Star Wars is 39 years old this year. Looking back on Star Wars from now is like being in 1977 and looking back at films made in 1938. Thats films like The Adventures of Robin Hood starring Errol Flynn or James Cagney in Angels With Dirty Faces. Those are the only films from that year I can recall ever seeing, and back in 1977, those films seemed so old.
Looking back now at Star Wars, it’s hard to feel its really as old as those films seemed to me back then when I was eleven years old. Back then I even thought those great 1950s sci fi movies that I loved were old- films like Forbidden Planet, made in 1956. But in 1977 that was ‘only’ 21 years before. Thats the equivalent of looking back today on films released in 1995- films like Toy Story and Apollo 13 and Heat. Those films don’t feel very old (indeed something like Heat feels like it might have been made only yesterday). But maybe they do seem so old to eleven year old kids watching The Force Awakens now (I wouldn’t recommend that an eleven-year old kid watch Heat but you know what I mean).
This is a pretty scary game. Blade Runner is 34 years old this year, the equivalent of being in 1982 and looking back at films made in 1948. Thats films like Powell and Pressburger’s The Red Shoes, or John Huston’s The Treasure of the Sierra Madre starring Humphrey Bogart. I’d say the former is pretty timeless but the latter a bit old-school compared to Ridley Scott’s film. But compared to films made now, Blade Runner doesn’t feel ‘old-school’ at all, not to me.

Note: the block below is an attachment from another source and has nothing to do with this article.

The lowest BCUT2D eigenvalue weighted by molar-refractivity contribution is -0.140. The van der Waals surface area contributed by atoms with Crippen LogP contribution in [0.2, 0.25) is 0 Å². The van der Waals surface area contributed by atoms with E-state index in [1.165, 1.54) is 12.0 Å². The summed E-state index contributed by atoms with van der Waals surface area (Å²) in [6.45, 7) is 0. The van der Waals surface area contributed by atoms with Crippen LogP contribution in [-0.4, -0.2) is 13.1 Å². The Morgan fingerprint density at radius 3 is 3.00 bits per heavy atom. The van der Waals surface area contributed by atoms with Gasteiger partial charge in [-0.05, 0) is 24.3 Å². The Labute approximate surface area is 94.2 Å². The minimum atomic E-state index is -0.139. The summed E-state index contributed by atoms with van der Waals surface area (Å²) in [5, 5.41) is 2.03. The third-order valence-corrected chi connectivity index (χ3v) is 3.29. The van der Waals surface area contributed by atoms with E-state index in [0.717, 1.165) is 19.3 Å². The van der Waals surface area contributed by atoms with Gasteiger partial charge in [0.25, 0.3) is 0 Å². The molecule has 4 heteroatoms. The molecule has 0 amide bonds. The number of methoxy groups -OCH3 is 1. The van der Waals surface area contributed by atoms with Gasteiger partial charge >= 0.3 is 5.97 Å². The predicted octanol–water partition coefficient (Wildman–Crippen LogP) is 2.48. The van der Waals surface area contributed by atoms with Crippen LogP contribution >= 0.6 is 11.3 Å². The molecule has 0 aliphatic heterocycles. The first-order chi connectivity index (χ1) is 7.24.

Or The Abyss, from 1989. That’s 27 years ago. That’s like being in 1989 looking back at films from 1962, such as the first James Bond film, Dr.No, and David Lean’s magnificent Lawrence of Arabia, or Burt Lancaster in The Birdman of Alcataz. Great films, but in 1989, they felt pretty old. The Abyss doesn’t feel that old now though, hell, I remember watching it at the cinema like it was only a few years ago, not decades ago.
2001: A Space Odyssey is 48 years old, which is the equivalent of having your mind blown by Kubrick’s masterpiece in 1968 and looking back at films made in 1920. Can’t say I’ve ever seen any of those films from 1920, although I’ve certainly read about some of them, like Dr Jekyll and Mr Hyde starring John Barrymore. Of course they were silents and in black and white, a lifetime away from the widescreen glory of 2001‘s feast for the eyes and ears. But maybe to youngsters today, 2001 feels just as old and dated when compared to the films they have now with their virtual worlds and CGI characters.
Anyway, I was just thinking about Star Wars closing in on its 40th Anniversary and wondering what 39 years really means. But its led to all this other rambling about movies and it’s freaking me out. So I’ll stop now before I feel as old as I really am.